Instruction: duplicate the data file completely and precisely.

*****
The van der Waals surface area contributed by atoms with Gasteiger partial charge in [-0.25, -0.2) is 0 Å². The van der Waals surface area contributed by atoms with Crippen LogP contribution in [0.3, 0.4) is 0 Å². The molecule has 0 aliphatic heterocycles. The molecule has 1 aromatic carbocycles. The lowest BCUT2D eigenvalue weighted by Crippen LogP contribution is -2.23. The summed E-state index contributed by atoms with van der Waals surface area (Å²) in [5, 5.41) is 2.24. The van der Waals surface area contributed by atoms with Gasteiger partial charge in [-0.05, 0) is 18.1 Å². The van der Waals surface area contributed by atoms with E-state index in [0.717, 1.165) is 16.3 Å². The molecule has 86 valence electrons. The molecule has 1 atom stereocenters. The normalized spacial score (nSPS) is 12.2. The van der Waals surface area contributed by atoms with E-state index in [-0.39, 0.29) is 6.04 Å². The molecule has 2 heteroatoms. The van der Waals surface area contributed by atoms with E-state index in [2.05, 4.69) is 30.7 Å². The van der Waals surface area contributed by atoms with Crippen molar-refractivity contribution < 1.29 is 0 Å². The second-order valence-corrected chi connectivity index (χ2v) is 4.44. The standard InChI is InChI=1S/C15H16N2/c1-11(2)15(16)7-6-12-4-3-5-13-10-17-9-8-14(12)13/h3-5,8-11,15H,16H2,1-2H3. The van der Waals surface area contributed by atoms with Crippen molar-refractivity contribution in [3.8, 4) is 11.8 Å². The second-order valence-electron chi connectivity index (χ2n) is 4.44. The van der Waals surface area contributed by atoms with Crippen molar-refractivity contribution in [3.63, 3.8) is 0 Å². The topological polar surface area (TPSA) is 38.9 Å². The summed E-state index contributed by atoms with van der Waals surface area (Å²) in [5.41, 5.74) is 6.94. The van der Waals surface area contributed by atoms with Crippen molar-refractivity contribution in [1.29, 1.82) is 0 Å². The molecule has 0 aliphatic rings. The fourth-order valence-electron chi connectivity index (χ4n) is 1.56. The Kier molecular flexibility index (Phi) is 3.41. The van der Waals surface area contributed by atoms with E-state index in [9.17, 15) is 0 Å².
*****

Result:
The van der Waals surface area contributed by atoms with Gasteiger partial charge in [-0.25, -0.2) is 0 Å². The van der Waals surface area contributed by atoms with Crippen LogP contribution in [0.3, 0.4) is 0 Å². The molecule has 0 aliphatic heterocycles. The molecule has 1 aromatic carbocycles. The lowest BCUT2D eigenvalue weighted by Crippen LogP contribution is -2.23. The summed E-state index contributed by atoms with van der Waals surface area (Å²) in [5, 5.41) is 2.24. The van der Waals surface area contributed by atoms with Gasteiger partial charge in [-0.05, 0) is 18.1 Å². The van der Waals surface area contributed by atoms with E-state index in [0.717, 1.165) is 16.3 Å². The molecule has 86 valence electrons. The molecule has 1 atom stereocenters. The normalized spacial score (nSPS) is 12.2. The van der Waals surface area contributed by atoms with E-state index in [-0.39, 0.29) is 6.04 Å². The molecule has 2 heteroatoms. The van der Waals surface area contributed by atoms with E-state index in [2.05, 4.69) is 30.7 Å². The van der Waals surface area contributed by atoms with Crippen molar-refractivity contribution < 1.29 is 0 Å². The second-order valence-corrected chi connectivity index (χ2v) is 4.44. The standard InChI is InChI=1S/C15H16N2/c1-11(2)15(16)7-6-12-4-3-5-13-10-17-9-8-14(12)13/h3-5,8-11,15H,16H2,1-2H3. The van der Waals surface area contributed by atoms with Crippen molar-refractivity contribution in [3.8, 4) is 11.8 Å². The second-order valence-electron chi connectivity index (χ2n) is 4.44. The van der Waals surface area contributed by atoms with Crippen molar-refractivity contribution in [3.63, 3.8) is 0 Å². The topological polar surface area (TPSA) is 38.9 Å². The summed E-state index contributed by atoms with van der Waals surface area (Å²) in [5.41, 5.74) is 6.94. The van der Waals surface area contributed by atoms with Crippen molar-refractivity contribution in [1.29, 1.82) is 0 Å². The molecule has 0 aliphatic rings. The fourth-order valence-electron chi connectivity index (χ4n) is 1.56. The Kier molecular flexibility index (Phi) is 3.41. The van der Waals surface area contributed by atoms with E-state index in [9.17, 15) is 0 Å².